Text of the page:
Chris Muir's Day By Day

Saturday, November 16, 2013

Where'd She Go?

Beaumont, Texas.

In the haze of the Southeast Texas sky, the shape and color of the vessel is unmistakable — boxy and gray with a flat top and a superstructure perched on the right side of the deck.

The deck doesn't have quite enough room for a conventional fixed-wing aircraft, like a clunky old dive bomber from 70 years ago or a sleek and lethal supersonic spear of an F-18.

The ship, christened the Nassau, once served the country as a Tarawa-class helicopter assault carrier.

That class of ship is named for a grim island battle in World War II, which took a heavy toll on the Marines who fought it.

The Nassau was one of five of the amphibious assault ships and is now in the Inactive Ship Maintenance anchorage in the Neches River, where the Cape class of military cargo ships also are berthed.


I served aboard Nassau twice. First time we crossdecked from USS Belknap(CG-26) at sea, the Nassau sent an LCU to pick us up; we clambered down a netting ladder from the cruiser into the LCU, which sailed back to the Nassau and into her cavernous well deck. The second time I served on her as she went to relieve the USS Guam (LPH-6) in the eastern Mediterranean right around the time that the US Marine barracks in Lebanon got blown up. We crossdecked via helicopter on that trip, my only helicopter flight to date.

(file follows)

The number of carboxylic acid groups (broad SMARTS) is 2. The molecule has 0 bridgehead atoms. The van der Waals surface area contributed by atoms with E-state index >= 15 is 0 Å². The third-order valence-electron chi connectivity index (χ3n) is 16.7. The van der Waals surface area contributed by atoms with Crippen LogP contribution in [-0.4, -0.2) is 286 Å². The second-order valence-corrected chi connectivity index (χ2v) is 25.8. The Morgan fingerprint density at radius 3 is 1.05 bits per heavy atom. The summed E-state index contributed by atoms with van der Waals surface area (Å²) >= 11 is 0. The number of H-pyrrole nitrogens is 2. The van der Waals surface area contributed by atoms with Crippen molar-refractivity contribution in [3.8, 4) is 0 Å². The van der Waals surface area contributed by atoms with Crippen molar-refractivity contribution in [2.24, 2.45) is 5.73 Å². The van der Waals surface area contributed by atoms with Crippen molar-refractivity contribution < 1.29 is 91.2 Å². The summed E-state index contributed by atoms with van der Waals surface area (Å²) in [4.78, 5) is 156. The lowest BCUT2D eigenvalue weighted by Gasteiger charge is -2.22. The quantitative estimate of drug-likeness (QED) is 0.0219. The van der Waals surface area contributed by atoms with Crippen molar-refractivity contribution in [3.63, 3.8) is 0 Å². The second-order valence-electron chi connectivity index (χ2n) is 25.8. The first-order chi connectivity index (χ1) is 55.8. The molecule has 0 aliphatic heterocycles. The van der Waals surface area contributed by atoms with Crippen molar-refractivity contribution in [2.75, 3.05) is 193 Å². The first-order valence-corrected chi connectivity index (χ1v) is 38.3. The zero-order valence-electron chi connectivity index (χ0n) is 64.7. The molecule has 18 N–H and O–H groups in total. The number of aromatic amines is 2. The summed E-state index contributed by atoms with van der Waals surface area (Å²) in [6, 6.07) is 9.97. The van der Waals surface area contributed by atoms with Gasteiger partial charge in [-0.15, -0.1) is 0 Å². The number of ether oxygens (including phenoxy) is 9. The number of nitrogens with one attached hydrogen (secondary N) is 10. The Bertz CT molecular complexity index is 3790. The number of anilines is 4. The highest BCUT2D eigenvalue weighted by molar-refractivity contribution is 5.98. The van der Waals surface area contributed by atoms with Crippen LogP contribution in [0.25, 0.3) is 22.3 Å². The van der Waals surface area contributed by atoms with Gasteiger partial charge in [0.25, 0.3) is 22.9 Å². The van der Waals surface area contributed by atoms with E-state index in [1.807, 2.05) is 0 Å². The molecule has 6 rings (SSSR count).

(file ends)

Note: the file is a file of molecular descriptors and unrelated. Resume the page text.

When the Tarawa-class LHA's were designed and built they didn't bother with fastening down the tables on the mess decks, using folding cafeteria-style tables instead, believing - - incorrectly, as it turned out - - that the ships wouldn't roll enough to require fastened-down mess tables. I remember eating chow more than once on the deck, with all of the tables roped off securely in one corner, as the ship rolled back and forth. Nassau and Saipan (LHA-2) both had probaby the best cinnamon rolls of any Navy ship I served on. I remember one sailor, though, a heavy smoker, who habitually carried a mini-bottle of Tabasco in his shirt pocket and I watched him put Tabasco on the cinnamon rolls one morning - - smoking had destroyed his sense of smell to the point where it as the only thing he could still taste.

1 comment:

Old NFO said...

Yep, that was a 'minor' issue with that class, and I still carry a bottle of Tabasco! Gotta do SOMETHING to kill the taste of airline food! :-)